Error when updating Access db

When running the code below, in VB 2005, I get the error:
No value given for one or more required parameters        
at the line ;
 cmdreader.Open(stqSQLInsert, conn, ADODB.CursorTypeEnum.adOpenDynamic, ADODB.LockTypeEnum.adLockOptimistic)

Help please!

        Dim tt As String
        Dim tt1 As String
        tt = "test1"
        tt1 = "test2"
        Dim objcommand As New ADODB.Command
        Dim conn As ADODB.Connection = New ADODB.Connection()
        Dim cmdreader As ADODB.Recordset = New ADODB.Recordset

        conn.Open("Provider=Microsoft.Jet.OLEDB.4.0;Data Source= 'c:\duratech.mdb';")
        objcommand.ActiveConnection = conn

        Dim stqSQLInsert As String
        stqSQLInsert = "INSERT INTO products(productname, Productdescription ) VALUES (tt, tt1)"

        objcommand.CommandText = stqSQLInsert
        cmdreader.Open(stqSQLInsert, conn, ADODB.CursorTypeEnum.adOpenDynamic, ADODB.LockTypeEnum.adLockOptimistic, -1)


Who is Participating?
Wayne Taylor (webtubbs)Connect With a Mentor Commented:
Hi esps,

You've enclosed your variables within the sql string. Try replacing it with this....

stqSQLInsert = "INSERT INTO products(productname, Productdescription ) VALUES (" & tt & ", " & tt1 & ")"

Also, how many fields are there in the table "products"? The error is saying there is a required field that is not being assigned a value.


espsAuthor Commented:
Hi Wayne,
I have tried your code and now get the error;

Syntax error (comma) in query expression '(55555, ggggggggggggg)'.

which is the values I assign to the variables tt and tt1 from the database in question.

The table products does have more fields than in the test example
SvenConnect With a Mentor Tech Lead Web-DevelopmentCommented:
stqSQLInsert = "INSERT INTO products(productname, Productdescription ) VALUES ('" & tt & "', '" & tt1 & "')"

You have to put string values in single quotation marks!
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SStoryConnect With a Mentor Commented:
The best way to avoid this is to use Command objects.  The way you are doing it is open for SQL injections. If this is ASP.NET it is really a bad thing to do.  If just VB app, then it still could be.  Command objects look over the data and simplify the syntax used above.

I highly recommend you rewrite this as a command object
Anthony PerkinsCommented:
>>If this is ASP.NET it is really a bad thing to do. <<
If it is, they are using classic ADO and not ADO.NET.  Go figure.
espsAuthor Commented:
I'm not quite there yet. After putting the variables in single quotes I get to the next step at least. I now assume that I have to provide variables for all fields. Based on SStory'  your recomendation to re-writing as Command Object, can I please have more information on this and possible a code example or link?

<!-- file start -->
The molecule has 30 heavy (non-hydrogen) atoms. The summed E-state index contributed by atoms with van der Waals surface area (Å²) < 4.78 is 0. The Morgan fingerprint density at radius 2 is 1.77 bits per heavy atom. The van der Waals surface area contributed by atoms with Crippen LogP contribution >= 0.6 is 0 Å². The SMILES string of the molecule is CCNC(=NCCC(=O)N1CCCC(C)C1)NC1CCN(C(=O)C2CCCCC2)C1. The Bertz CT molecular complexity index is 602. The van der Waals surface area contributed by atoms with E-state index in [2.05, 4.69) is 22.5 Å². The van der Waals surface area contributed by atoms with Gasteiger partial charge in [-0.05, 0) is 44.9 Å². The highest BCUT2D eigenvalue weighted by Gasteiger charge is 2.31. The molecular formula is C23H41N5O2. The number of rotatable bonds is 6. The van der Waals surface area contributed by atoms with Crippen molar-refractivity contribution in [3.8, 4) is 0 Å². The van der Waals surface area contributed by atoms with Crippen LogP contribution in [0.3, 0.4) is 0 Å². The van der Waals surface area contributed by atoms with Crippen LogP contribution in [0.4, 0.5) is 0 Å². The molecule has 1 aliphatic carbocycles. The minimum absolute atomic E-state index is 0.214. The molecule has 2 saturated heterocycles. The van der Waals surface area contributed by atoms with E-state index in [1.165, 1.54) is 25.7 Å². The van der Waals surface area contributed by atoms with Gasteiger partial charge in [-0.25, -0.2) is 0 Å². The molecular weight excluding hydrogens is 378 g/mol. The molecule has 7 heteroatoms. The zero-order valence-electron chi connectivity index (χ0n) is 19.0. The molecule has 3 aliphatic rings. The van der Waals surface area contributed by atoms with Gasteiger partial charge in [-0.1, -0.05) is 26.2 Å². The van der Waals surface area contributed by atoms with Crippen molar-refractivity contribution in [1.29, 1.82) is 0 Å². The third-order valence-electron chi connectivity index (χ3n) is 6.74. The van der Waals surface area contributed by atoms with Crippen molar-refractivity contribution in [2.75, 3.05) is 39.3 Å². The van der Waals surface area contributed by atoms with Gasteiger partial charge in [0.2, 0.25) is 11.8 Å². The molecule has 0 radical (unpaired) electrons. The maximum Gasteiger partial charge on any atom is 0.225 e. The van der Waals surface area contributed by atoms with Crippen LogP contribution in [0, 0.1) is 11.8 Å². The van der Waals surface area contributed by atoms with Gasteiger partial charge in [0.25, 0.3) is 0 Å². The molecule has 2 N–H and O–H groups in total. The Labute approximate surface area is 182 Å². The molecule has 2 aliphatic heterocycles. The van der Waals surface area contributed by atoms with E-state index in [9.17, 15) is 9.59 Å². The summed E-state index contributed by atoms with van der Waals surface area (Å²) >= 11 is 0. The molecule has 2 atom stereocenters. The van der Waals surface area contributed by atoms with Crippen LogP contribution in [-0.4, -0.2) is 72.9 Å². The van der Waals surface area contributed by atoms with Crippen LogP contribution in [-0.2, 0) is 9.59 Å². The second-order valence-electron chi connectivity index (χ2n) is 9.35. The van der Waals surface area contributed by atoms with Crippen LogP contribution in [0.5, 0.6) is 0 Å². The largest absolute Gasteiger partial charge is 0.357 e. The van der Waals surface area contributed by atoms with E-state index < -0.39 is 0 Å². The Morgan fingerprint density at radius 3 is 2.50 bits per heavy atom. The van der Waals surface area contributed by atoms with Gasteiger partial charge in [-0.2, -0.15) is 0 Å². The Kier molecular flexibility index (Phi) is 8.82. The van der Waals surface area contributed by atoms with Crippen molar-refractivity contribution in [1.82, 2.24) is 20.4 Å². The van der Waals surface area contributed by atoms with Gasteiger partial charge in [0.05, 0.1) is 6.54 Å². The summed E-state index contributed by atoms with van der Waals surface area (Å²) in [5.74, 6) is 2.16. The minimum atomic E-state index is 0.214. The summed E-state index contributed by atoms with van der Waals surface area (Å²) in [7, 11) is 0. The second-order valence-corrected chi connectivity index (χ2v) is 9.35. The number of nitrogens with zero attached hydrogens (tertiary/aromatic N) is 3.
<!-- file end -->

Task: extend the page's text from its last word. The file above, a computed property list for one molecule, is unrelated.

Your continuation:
Wayne Taylor (webtubbs)Connect With a Mentor Commented:

Regardless of how you do it, if the table has a field marked as required, you need to assign a value to it. Not doing so will cause the error you recieved initially.

espsAuthor Commented:
That is fine, Wayne, thank you.
My remaining problem is the field with the autonumber, primary key.
I would still like some notes on Command Object and some samples or a link.
Will accept your next response as solution. You have helped me a great deal.

Wayne Taylor (webtubbs)Connect With a Mentor Commented:

You might do it like this....

        Dim tt As String = "test1"
        Dim tt1 As String = "test2"
        Dim conn As New OleDbConnection("Provider=Microsoft.Jet.OLEDB.4.0;Data Source= 'c:\duratech.mdb';")
        Dim stqSQLInsert As String = "INSERT INTO products(productname, Productdescription ) VALUES ('" _
                                                        & tt & "', '" & tt1 & "')"
        Dim cmd As New OleDbCommand(stqSQLInsert, conn)


Here is a site on classic ADO command objects

As for dotnet, Wayne gave you sort of an answer, but it still suffers from SQL injects I think, becuase it doesn't use parameters

you would need to modify the above to use Access param placeholder syntax. I can't remember if that is a ?TT and ?TT1 or not, in the string,

Check out:

which has lots of examples of Parameters and such--although for SQL server which means it uses SQLCommand instead of OleDbCommand, etc. and the way you put placeholders for SQL is like

@CITY represents the param in SQL server.


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